Earlier this week, Dr. John Howard, Director of the National Institute for Occupational Safety and Health (NIOSH) announced that, effective October 6, 2014, Chuck Geraci, Ph.D., CIH, has been appointed NIOSH Associate Director for Nanotechnology. NIOSH states: “As Associate Director for Nanotechnology, Dr. Geraci will ensure that NIOSH maintains its outstanding national and international reputation for scientific achievement in the emerging area of nanotechnology implications for workers. He will also develop initial strategies for NIOSH to participate scientifically in the growing areas of advanced nano-manufacturing technology, advanced nanomaterial science, and in the new challenges arising from the rapid trend of converging technologies.” Dr. Geraci first worked for NIOSH from 1975 through 1987, leaving to work in the private sector. He returned to NIOSH in 2004 from the Procter and Gamble Company and served as the Chief of the Education and Information Division (EID) Document Development Branch until he assumed his current job of Nanotechnology Research Center (NTRC) Coordinator. As Chief of the EID Document Development Branch, he was instrumental in launching several key initiatives such as Prevention-though-Design, Skin Hazard Notations, and the Immediately Dangerous to Life or Health (IDLH) derivation. Over the past three years, Dr. Geraci has represented NIOSH on two key committees with the U.S. National Nanotechnology Initiative (NNI) — the U.S. Subcommittee on Nanoscale Science, Engineering, and Technology (NSET) and the Nanotechnology Environmental and Health Implications (NEHI) Working Group. He was instrumental in having NIOSH contributions to worker safety and health included in both the U.S. NNI Strategic Plan and the NEHI Environmental, Health, and Safety (EHS) Research Strategy. In addition to his work with the NNI, Dr. Geraci has been very successful in developing many partnerships with private companies involved in the development of nanomaterial processes and products, and extending these partnerships across NIOSH.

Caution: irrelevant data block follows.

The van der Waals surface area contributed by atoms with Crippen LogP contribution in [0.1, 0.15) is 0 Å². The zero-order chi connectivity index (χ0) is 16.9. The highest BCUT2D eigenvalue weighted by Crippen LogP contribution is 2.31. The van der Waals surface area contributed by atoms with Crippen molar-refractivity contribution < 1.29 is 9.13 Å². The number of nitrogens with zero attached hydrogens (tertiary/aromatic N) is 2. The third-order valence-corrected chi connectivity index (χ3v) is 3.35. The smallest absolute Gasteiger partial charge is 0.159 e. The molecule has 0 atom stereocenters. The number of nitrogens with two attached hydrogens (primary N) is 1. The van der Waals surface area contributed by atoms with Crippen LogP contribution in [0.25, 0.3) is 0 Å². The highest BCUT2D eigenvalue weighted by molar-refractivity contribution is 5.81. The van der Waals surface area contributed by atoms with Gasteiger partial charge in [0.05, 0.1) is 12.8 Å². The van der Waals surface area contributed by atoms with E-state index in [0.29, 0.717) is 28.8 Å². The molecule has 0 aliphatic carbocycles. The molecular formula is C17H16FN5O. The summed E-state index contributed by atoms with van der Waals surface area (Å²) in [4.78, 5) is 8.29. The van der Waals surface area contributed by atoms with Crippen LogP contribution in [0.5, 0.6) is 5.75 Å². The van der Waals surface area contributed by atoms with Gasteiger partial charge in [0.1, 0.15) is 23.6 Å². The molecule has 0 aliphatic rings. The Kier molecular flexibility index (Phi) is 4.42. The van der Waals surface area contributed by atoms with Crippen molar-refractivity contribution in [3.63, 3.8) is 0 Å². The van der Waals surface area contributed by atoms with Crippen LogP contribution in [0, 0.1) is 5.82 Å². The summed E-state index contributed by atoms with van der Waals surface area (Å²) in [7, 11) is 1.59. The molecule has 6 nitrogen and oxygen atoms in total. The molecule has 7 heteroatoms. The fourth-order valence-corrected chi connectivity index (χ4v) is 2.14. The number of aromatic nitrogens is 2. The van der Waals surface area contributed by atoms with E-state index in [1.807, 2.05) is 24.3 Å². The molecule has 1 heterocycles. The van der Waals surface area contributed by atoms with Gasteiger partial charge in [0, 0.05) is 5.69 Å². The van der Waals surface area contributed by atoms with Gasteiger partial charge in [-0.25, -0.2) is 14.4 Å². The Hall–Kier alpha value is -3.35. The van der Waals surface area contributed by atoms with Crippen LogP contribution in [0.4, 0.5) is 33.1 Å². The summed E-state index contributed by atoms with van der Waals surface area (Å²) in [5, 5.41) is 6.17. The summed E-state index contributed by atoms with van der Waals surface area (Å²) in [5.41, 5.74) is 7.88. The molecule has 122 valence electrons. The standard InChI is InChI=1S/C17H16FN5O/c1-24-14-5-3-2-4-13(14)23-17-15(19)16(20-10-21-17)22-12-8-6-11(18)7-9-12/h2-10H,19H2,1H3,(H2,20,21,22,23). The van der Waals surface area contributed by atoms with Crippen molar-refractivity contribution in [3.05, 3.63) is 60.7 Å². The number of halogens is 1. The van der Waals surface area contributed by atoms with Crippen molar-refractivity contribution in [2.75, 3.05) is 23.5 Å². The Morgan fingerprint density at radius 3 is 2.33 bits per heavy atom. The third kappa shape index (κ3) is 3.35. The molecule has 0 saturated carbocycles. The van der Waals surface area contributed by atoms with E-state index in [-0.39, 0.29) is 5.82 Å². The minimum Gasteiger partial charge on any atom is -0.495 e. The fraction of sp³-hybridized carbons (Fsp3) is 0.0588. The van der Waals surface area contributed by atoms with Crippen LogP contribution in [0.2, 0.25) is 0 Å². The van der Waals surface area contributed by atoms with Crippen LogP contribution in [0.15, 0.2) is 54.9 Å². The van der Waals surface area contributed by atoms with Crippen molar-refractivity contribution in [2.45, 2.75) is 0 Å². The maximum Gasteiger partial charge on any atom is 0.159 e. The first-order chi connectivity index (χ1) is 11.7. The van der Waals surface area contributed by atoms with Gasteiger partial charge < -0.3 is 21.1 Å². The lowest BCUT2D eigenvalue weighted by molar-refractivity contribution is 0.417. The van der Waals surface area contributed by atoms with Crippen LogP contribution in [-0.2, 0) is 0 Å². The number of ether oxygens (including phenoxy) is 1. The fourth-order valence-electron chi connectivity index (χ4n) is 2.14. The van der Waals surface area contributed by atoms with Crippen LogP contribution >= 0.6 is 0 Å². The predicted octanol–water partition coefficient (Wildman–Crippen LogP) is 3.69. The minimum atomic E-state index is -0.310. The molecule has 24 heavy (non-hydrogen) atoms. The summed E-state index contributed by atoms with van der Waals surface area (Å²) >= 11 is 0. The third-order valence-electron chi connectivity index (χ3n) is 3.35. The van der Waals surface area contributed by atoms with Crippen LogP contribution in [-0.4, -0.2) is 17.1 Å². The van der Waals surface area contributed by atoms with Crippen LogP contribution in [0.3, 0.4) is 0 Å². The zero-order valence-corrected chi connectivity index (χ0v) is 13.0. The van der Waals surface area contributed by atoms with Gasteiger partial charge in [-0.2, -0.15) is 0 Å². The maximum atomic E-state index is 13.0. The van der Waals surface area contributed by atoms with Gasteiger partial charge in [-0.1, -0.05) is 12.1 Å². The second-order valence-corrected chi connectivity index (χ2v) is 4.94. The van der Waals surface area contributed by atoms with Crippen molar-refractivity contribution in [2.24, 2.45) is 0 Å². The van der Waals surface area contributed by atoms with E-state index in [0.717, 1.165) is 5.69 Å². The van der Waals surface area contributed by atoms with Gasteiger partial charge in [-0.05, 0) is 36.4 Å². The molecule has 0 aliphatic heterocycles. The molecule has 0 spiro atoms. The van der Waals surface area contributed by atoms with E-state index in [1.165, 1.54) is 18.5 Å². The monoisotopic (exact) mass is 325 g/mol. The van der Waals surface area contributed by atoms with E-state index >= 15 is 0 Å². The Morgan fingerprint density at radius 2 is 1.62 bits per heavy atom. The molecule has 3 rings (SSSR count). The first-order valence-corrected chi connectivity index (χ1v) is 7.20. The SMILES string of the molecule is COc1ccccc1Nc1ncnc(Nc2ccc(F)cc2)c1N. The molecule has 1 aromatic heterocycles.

Dr. Geraci’s appointment is good news to the growing advanced manufacturing activity in the U.S., and it is encouraging to see that Chuck will be involved in the responsible growth on this next and natural progression of the use of nanomaterial science. Over the past eight years, Chuck has provided expert guidance to NIOSH and multiple private sector partners that has allowed them to understand the challenges and strategies needed to develop and introduce nanomaterial-enabled products safely and responsibly that will ultimately benefit society. Many of us who have worked with Chuck appreciate his ability to understand the complexities of launching a new technology in the private sector and the intricacies involved with the many aspects of government involvement, ranging from research to regulatory issues. Throughout the entire process, Chuck has been a source of good, science-based information, and assistance always offered quickly. Enthusiastically, and with good cheer. In many ways, this action demonstrates the strong desire NIOSH has to continue conducting research and working with the private sector to promote the safe and responsible development of nanomaterial science. All of us wish Dr. Geraci much success in his new assignment as the NIOSH Associate Director for Nanotechnology!